Page 1:What is Left from AMD’s Low Power Advantage?
Page 2: Low Power: AMD Athlon X2 5050e (45 W TDP)
Page 3:Regular Power: AMD Athlon 64 X2 5400+ BE (65 W TDP)
Page 4: The Competition: Core 2 Duo And Quad S-Series
Page 5:Test Setup
Page 6:Performance Benchmark Results
Page 7:System Power Consumption
Page 8:Average Power And Total Power Consumption (3DMark/PCMark Vantage)
Page 9:Efficiency: 3DMark/PCMark Vantage
Page 10: Conclusion
AMD’s Athlon 64 X2 5400+ Black Edition isn’t a good choice anymore, except for upgrade users or those with low budgets. Its power consumption is too high across the board, and its performance can hardly match a Core 2 Duo E7200 processor. Things looks better for the low power 45 W Athlon X2 5050e, though, which reached the second lowest system idle power level behind the mentioned Core 2 Duo processor. Peak power for this 2.6 GHz part is also at an acceptable level, and can directly be compared to a Core 2 Duo E8500. If you can live with only average performance—which is definitely not an issue for entry-level systems or office PCs—the Athlon X2 5050e is still an option, especially looking at the more powerful integrated graphics platforms available from AMD and Nvidia. Apart from this, the times of the Athlon 64 clearly are over.
Are Quad-Core Versus Dual-Core Power Comparisons Acceptable?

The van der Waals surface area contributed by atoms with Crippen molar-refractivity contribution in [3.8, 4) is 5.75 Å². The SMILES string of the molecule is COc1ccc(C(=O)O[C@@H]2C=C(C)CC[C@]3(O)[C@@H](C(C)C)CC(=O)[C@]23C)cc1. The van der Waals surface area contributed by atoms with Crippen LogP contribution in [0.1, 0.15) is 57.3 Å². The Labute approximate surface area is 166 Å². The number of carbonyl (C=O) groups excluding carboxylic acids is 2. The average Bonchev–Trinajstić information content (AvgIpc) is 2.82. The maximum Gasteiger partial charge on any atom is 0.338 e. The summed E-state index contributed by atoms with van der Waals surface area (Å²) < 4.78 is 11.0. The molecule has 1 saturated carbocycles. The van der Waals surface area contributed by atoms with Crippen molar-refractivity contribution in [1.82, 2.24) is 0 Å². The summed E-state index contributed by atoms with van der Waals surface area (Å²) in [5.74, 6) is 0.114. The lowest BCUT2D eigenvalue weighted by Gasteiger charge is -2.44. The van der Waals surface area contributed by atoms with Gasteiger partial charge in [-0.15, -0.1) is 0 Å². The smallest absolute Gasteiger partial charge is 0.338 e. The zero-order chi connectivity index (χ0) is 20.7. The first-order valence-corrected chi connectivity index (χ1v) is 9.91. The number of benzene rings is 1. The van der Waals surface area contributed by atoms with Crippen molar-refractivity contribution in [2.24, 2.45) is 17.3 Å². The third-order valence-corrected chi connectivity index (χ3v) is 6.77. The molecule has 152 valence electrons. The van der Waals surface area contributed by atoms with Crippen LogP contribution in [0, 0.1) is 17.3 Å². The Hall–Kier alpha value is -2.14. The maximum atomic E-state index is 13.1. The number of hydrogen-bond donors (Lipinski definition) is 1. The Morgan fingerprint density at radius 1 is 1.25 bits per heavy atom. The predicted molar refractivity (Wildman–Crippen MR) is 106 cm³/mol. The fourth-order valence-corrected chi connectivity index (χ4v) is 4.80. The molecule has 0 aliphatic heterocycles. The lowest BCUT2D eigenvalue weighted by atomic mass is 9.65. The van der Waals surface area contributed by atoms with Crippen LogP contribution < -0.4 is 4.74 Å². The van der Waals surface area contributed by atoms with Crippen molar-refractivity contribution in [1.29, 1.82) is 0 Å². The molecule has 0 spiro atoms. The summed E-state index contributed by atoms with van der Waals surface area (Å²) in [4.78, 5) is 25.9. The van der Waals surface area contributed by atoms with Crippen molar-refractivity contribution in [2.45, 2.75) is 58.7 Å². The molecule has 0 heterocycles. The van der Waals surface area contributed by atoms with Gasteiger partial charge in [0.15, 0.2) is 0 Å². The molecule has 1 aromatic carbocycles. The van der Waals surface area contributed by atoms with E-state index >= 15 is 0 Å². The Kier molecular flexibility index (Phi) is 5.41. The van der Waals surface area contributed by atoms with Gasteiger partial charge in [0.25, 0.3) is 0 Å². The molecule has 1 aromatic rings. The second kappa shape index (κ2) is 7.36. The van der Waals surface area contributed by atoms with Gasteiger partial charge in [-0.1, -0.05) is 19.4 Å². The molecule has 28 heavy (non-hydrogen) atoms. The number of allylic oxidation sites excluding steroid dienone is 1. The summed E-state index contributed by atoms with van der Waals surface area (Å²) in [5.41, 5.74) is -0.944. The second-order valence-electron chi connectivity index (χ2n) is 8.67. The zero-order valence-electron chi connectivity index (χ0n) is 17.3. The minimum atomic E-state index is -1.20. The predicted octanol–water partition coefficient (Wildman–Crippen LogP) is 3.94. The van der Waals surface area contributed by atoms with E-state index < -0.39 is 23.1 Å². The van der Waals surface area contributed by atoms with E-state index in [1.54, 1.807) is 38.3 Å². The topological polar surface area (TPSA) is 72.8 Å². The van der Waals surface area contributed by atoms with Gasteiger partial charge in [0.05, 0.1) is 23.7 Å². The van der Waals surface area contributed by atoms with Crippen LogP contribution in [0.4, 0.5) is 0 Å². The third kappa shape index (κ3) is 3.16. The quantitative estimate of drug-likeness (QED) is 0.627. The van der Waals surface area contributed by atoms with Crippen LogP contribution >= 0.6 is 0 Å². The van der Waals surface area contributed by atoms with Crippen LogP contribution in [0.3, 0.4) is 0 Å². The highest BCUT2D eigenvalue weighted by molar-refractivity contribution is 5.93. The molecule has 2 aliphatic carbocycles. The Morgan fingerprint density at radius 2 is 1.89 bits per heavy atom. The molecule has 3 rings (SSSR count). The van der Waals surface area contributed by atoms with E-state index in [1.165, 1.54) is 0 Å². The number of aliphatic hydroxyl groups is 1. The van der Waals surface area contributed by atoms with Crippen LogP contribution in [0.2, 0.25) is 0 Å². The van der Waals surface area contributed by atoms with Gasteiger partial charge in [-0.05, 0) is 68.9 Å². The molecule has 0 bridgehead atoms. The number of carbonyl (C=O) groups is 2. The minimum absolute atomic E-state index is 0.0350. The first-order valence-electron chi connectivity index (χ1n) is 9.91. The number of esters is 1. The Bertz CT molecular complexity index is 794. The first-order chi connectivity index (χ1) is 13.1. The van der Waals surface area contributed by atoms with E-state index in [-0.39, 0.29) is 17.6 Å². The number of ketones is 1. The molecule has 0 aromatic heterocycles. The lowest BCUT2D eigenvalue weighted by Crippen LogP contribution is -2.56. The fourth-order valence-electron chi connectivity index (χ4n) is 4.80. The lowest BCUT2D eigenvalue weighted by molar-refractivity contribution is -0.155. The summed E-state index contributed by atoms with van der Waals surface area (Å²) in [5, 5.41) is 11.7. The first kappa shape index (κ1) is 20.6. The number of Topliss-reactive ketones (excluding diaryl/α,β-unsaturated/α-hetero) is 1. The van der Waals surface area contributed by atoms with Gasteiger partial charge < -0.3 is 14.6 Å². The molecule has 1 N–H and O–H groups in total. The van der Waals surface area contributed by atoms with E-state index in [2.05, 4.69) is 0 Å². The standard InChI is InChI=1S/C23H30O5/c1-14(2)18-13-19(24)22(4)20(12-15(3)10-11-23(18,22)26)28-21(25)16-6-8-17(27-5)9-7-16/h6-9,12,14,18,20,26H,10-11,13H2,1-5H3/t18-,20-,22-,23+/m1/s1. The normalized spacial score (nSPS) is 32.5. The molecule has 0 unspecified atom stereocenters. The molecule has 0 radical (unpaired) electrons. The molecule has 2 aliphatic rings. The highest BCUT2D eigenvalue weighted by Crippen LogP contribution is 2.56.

We also included Intel low-power quad-core processors, which basically aren’t comparable to the AMD dual-cores, as they are many times more expensive and cater to a very different segment of the market. We still decided to include their results, as the thermal envelopes and the actual power consumption in 3DMark or PCMark Vantage are sometimes similar to that of the AMD dual-cores. Since Intel dominates anyway, the real question is: what performance and efficiency do you get in the low power CPU segment, regardless of cost? In fact, it’s important to know that there are quad-core processors that have the same power consumption level as these AMD dual-cores.
Clearly, it’s time for something new, but this also applies to Intel.
Despite having had more efficient products than its competitor, there has been little innovation in this segment, with the exception of Core i7, which is fast and efficient, but not a power saver. The recent launch of the s-series quad core is a good step, and a good example that Intel could serve the low power market segment much better than today.
AMD isn’t sleeping either, of course. Its Phenom II processors have proven that they can take on Core 2 Quad CPUs in many benchmarks, and we’re eagerly waiting for power optimized versions. There already are low power 65 W versions of the original Phenom, which we will look at soon and follow-up on this article.
- What is Left from AMD’s Low Power Advantage?
- Low Power: AMD Athlon X2 5050e (45 W TDP)
- Regular Power: AMD Athlon 64 X2 5400+ BE (65 W TDP)
- The Competition: Core 2 Duo And Quad S-Series
- Test Setup
- Performance Benchmark Results
- System Power Consumption
- Average Power And Total Power Consumption (3DMark/PCMark Vantage)
- Efficiency: 3DMark/PCMark Vantage